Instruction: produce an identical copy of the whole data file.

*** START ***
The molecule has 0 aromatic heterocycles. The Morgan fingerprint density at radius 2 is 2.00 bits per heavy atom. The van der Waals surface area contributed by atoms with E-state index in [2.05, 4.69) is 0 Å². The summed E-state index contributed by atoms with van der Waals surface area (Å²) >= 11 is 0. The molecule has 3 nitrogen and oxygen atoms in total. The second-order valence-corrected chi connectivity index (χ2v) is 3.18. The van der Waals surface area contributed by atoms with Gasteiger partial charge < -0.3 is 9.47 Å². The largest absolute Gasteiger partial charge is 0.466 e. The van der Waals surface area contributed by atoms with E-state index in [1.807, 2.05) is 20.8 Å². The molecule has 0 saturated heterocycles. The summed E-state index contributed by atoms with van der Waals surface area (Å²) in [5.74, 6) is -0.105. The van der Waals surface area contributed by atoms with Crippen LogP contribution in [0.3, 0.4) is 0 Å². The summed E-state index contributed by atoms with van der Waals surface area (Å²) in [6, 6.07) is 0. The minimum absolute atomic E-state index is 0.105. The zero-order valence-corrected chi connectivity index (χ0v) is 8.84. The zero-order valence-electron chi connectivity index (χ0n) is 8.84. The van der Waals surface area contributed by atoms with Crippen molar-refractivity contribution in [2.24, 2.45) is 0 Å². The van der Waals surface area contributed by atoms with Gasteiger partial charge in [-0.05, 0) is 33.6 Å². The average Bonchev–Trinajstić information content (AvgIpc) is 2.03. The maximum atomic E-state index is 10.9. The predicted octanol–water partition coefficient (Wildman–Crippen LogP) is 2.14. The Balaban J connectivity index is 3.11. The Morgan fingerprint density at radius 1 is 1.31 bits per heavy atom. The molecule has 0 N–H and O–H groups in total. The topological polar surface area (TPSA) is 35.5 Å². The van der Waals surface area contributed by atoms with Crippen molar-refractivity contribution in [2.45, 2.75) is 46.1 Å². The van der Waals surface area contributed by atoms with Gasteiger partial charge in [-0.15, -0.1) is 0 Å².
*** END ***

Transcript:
The molecule has 0 aromatic heterocycles. The Morgan fingerprint density at radius 2 is 2.00 bits per heavy atom. The van der Waals surface area contributed by atoms with E-state index in [2.05, 4.69) is 0 Å². The summed E-state index contributed by atoms with van der Waals surface area (Å²) >= 11 is 0. The molecule has 3 nitrogen and oxygen atoms in total. The second-order valence-corrected chi connectivity index (χ2v) is 3.18. The van der Waals surface area contributed by atoms with Gasteiger partial charge < -0.3 is 9.47 Å². The largest absolute Gasteiger partial charge is 0.466 e. The van der Waals surface area contributed by atoms with E-state index in [1.807, 2.05) is 20.8 Å². The molecule has 0 saturated heterocycles. The summed E-state index contributed by atoms with van der Waals surface area (Å²) in [5.74, 6) is -0.105. The van der Waals surface area contributed by atoms with Crippen LogP contribution in [0.3, 0.4) is 0 Å². The summed E-state index contributed by atoms with van der Waals surface area (Å²) in [6, 6.07) is 0. The minimum absolute atomic E-state index is 0.105. The zero-order valence-corrected chi connectivity index (χ0v) is 8.84. The zero-order valence-electron chi connectivity index (χ0n) is 8.84. The van der Waals surface area contributed by atoms with Crippen molar-refractivity contribution in [2.24, 2.45) is 0 Å². The van der Waals surface area contributed by atoms with Gasteiger partial charge in [-0.05, 0) is 33.6 Å². The average Bonchev–Trinajstić information content (AvgIpc) is 2.03. The maximum atomic E-state index is 10.9. The predicted octanol–water partition coefficient (Wildman–Crippen LogP) is 2.14. The Balaban J connectivity index is 3.11. The Morgan fingerprint density at radius 1 is 1.31 bits per heavy atom. The molecule has 0 N–H and O–H groups in total. The topological polar surface area (TPSA) is 35.5 Å². The van der Waals surface area contributed by atoms with Crippen molar-refractivity contribution in [2.45, 2.75) is 46.1 Å². The van der Waals surface area contributed by atoms with Gasteiger partial charge in [-0.15, -0.1) is 0 Å².